Geetha B. Ramani, Carnegie Mellon University
Robert S. Siegler, Carnegie Mellon University
Abstract: Young children from low-income areas often have little knowledge about numerical magnitudes. Board games may help promote the development of understanding of numerical magnitudes, because they provide multiple cues to the relative magnitudes of numbers: visual, auditory, and kinesthetic cues. In a previous study with 4-year-olds from low-income areas, we found that after playing a number-based board game, children's numerical estimation improved dramatically.
The current research investigates generalization and stability of learning over time following board game play. Preschoolers from Head Start played either a number-based board game or a color-based version of the game four times over a two week period. During the first and last session, and 2 months later, children were given a number line estimation task and a numerical magnitude comparison task to assess generalization.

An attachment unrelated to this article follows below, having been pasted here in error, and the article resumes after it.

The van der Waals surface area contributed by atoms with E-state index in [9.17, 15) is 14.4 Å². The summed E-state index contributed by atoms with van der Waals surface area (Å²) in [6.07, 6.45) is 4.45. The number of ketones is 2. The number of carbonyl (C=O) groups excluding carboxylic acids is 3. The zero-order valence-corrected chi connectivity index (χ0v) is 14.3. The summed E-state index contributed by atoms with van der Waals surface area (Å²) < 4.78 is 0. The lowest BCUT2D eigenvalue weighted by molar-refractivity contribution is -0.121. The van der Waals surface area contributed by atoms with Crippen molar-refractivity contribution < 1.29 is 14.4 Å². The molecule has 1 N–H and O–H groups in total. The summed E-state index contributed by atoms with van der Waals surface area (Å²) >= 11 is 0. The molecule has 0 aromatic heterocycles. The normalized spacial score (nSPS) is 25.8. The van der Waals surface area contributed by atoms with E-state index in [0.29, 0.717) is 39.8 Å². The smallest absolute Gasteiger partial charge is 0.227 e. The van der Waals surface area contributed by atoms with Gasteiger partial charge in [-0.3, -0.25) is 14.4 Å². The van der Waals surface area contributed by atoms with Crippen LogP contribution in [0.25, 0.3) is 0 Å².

Preliminary analyses (n= 80) show that the estimates of children who played the number-based game became more linear from pretest to posttest (mean R2 = .14 to R2 = .44), t (43) =7.71, p < .001. Children's performance on the magnitude comparison task also improved (73% to 86% correct), t (43)=7.18, p<.001. Control group children did not improve on either measure.
At the conference, data from the entire sample of 120 children will be available, as will data on the stability over time of the gains of children in the experimental group. These data should increase our understanding of the potential benefits of board games to low-income children.